History in Structure

Ayton Manse

A Category C Listed Building in Ayton, Scottish Borders

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Latitude: 55.8396 / 55°50'22"N

Longitude: -2.1206 / 2°7'14"W

OS Eastings: 392542

OS Northings: 660715

OS Grid: NT925607

Mapcode National: GBR F0MX.PH

Mapcode Global: WH9Y3.DHD4

Plus Code: 9C7VRVQH+RP

Entry Name: Ayton Manse

Listing Name: Glebe House (Formerly Ayton Manse) Including Boundary Walls, Railings, Quadrant Walls, Gatepiers and Gates

Listing Date: 28 September 1999

Category: C

Source: Historic Scotland

Source ID: 330184

Historic Scotland Designation Reference: LB1

Building Class: Cultural

ID on this website: 200330184

Location: Ayton

County: Scottish Borders

Electoral Ward: East Berwickshire

Parish: Ayton

Traditional County: Berwickshire

Tagged with: Manse

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18th century in part; rebuilt late 18th century; substantial additions and alterations by James Stevenson, architect, 1882-3; later improvements. Classically-detailed former manse comprising symmetrical 2-storey, 3-bay, rectangular-plan block to front with earlier 2-storey and basement, rectangular-plan block at rear stepped down with slope. Coursed and stugged cream sandstone to front elevation entrance block; rendered side elevations; harled at rear; sandstone ashlar dressings throughout (lightly droved in part). Base course to entrance block; moulded eaves beneath overhanging, bracketed eaves to front and sides. Narrow quoin strips to entrance block; plain margins throughout; sandstone mullions; projecting cills (corbelled brackets to front; flush at rear).

SE (ENTRANCE) ELEVATION: step to timber panelled door centred at ground; plate glass fanlight; door-surround comprising flanking pilasters, frieze of triglyphs and guttae, surmounting pediment. Tripartite windows at ground in bays to outer left and right (narrow side-lights); single windows in all bays at 1st floor.

SW (SIDE) ELEVATION: entrance block to right with single windows at both floors off-set to left of centre. Lower wing recessed to left with single windows at ground and 1st floors in bay to right; single basement window at centre; small window off-set to left at ground; boarded timber basement door in bay to outer left.

NW (REAR) ELEVATION: 3-bay. Timber panelled door centred at basement; 2-pane fanlight; plain surround with bracketed, corniced canopy above. Single window centred at ground; larger stair (?) window aligned at 1st floor. Single windows at all floors in bays to outer left and right; later narrow window at 1st floor off-set to left of centre.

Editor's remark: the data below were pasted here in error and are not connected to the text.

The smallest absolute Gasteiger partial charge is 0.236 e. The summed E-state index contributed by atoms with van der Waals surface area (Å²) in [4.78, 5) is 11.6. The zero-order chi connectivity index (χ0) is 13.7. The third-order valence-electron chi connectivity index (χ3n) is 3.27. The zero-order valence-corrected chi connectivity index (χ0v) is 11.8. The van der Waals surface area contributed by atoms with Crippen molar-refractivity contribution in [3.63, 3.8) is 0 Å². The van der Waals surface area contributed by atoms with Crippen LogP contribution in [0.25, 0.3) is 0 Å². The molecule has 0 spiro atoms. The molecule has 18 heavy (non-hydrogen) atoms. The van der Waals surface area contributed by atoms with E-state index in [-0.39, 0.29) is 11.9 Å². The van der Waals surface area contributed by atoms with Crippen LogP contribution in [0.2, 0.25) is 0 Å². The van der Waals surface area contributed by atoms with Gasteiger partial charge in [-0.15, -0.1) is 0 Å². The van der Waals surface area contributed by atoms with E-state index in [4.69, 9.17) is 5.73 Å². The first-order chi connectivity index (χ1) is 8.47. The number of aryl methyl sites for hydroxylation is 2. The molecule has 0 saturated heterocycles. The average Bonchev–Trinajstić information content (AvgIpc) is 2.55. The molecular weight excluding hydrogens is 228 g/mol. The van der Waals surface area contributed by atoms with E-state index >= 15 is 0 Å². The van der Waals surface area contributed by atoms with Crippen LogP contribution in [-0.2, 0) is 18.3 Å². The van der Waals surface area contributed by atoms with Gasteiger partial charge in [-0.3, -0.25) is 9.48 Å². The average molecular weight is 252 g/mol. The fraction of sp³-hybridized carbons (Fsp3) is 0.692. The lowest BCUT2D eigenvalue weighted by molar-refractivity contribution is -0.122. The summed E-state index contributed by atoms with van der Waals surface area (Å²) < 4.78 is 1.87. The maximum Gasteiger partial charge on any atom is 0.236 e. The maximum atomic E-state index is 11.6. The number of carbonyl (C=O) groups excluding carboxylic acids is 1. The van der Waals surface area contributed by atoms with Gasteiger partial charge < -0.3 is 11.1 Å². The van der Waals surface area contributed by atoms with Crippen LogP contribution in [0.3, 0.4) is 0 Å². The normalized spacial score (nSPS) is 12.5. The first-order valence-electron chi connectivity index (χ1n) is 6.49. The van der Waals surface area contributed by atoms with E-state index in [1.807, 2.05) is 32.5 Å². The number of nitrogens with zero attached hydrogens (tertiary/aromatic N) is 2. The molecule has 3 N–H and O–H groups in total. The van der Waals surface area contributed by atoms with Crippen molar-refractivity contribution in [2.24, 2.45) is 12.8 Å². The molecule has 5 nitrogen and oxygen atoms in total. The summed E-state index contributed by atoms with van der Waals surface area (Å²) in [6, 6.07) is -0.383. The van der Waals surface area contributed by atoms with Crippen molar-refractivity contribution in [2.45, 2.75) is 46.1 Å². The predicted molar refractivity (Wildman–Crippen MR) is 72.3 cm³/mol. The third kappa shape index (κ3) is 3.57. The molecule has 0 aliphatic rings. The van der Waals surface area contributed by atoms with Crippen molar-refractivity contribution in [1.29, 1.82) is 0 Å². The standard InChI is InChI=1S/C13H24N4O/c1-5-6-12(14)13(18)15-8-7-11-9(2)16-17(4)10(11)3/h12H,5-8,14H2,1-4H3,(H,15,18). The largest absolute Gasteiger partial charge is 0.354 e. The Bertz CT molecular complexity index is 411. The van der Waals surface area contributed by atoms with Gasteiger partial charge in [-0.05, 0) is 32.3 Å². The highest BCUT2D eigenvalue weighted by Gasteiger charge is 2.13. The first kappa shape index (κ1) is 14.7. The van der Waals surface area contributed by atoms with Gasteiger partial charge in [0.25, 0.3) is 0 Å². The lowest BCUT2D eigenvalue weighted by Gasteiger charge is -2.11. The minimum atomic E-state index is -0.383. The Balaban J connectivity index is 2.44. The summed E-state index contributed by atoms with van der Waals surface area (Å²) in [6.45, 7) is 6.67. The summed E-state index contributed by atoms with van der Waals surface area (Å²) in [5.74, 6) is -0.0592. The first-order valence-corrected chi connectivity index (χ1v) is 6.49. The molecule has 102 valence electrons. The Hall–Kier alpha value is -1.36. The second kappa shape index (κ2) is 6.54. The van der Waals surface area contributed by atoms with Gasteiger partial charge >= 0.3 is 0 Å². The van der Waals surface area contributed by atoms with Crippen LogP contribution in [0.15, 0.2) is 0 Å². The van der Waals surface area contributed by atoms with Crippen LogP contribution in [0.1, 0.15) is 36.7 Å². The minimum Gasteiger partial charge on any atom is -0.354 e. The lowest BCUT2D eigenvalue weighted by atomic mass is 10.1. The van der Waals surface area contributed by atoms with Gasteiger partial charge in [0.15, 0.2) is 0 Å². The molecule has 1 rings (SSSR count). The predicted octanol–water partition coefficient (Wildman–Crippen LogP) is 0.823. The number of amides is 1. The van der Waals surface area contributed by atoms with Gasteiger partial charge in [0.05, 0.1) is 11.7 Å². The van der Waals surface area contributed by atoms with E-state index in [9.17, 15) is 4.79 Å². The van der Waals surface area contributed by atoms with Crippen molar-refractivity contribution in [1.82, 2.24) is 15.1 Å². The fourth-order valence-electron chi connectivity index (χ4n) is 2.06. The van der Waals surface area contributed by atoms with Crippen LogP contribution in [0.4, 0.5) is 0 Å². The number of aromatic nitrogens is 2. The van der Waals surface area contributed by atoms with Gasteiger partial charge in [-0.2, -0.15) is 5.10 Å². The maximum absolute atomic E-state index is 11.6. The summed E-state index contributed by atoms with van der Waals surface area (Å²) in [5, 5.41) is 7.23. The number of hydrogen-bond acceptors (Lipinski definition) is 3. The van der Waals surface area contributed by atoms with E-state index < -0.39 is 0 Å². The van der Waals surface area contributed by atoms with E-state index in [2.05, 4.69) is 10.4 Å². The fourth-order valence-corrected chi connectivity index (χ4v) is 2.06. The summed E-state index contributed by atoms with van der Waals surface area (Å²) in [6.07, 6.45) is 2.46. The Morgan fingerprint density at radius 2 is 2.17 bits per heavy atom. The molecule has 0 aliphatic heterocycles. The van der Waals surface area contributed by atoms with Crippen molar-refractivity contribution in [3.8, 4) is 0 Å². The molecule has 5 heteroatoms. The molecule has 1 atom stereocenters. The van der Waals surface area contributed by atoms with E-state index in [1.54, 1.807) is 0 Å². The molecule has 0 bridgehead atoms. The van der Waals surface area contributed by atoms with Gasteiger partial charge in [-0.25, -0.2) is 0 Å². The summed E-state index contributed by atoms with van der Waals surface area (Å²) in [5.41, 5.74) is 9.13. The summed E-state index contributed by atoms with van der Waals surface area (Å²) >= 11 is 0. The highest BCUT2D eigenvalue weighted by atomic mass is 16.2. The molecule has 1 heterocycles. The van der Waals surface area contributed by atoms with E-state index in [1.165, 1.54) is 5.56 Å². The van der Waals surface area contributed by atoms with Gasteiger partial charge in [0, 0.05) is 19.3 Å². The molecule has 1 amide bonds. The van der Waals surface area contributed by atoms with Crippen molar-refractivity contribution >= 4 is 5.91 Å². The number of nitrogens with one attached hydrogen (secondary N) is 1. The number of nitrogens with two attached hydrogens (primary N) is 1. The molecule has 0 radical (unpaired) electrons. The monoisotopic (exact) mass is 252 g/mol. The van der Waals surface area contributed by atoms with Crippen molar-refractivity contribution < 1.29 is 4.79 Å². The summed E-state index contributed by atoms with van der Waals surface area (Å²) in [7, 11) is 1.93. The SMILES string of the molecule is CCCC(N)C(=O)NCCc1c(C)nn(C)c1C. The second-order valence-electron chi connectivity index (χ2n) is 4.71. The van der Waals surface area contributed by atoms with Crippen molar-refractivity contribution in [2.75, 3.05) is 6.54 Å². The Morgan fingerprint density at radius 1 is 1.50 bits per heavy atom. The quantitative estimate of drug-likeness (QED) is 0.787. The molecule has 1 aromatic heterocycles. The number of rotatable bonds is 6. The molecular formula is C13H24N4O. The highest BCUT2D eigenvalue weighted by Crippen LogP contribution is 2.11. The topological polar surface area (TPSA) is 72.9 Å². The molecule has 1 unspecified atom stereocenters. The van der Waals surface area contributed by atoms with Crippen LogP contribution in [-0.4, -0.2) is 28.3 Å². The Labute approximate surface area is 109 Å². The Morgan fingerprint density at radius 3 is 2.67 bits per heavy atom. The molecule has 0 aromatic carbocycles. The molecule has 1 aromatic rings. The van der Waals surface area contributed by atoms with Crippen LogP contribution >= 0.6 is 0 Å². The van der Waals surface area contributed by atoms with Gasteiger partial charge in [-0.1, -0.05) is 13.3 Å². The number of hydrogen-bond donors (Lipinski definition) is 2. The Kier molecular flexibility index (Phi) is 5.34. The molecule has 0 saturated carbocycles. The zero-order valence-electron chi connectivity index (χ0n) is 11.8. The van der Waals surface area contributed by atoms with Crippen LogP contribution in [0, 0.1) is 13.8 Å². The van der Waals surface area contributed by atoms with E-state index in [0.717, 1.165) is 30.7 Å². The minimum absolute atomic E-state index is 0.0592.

NE (SIDE) ELEVATION: entrance block to left with single windows at both floors off-set to right of centre. Lower wing recessed to right with single windows at all floors in bay to left; blocked single windows at ground and 1st floors in bay to right.

Predominantly plate glass and 4-pane glazing in timber sash and case windows. Grey slate, slightly bell-cast piended roofs. Swept and coped wallhead stacks; various circular cans. Predominantly replacement rainwater goods.

INTERIOR: not seen 1998.

BOUNDARY WALL, RAILINGS, QUADRANT WALLS, GATEPIERS AND GATES: low coped wall enclosing site to front with full-width, spearheaded iron railings above. Arched coping to taller, rubble quadrant walls flanking entrance. Tapering, circular-plan iron gatepiers; 2-leaf, spearheaded iron gates with integral decorative panels.

Statement of Interest

Set to the SW of Ayton Parish Church (see separate list entry) this well-detailed former manse is now a private residence. Noted in the OS Name Book as "?a plainly built dwelling house two stories [sic] high with offices and stabling?" This plain 18th century structure now forms the rear portion of the house. According to the NEW STATISTICAL ACCOUNT, completed in 1834, the building was rebuilt at the end of the 18th century and the gardens and grounds "...laid out with great taste by the former incumbent..." Plans held in the SRO, dated 1882 and stamped 'James Stevenson, architect, Berwick-upon-Tweed', show the manse virtually as it is today - with a substantial, rectangular-plan, classically-detailed addition proposed to the front of the earlier structure, providing a drawing room, vestibule and dining room at ground and 2 further bedrooms and a dressing room above. The nearby stable block, originally associated with the manse, is now owned separately, along with the remains of the rubble-walled garden (1998). Rutherfurd notes a Rev Daniel Cameron as minister and resident here in 1866.

External Links

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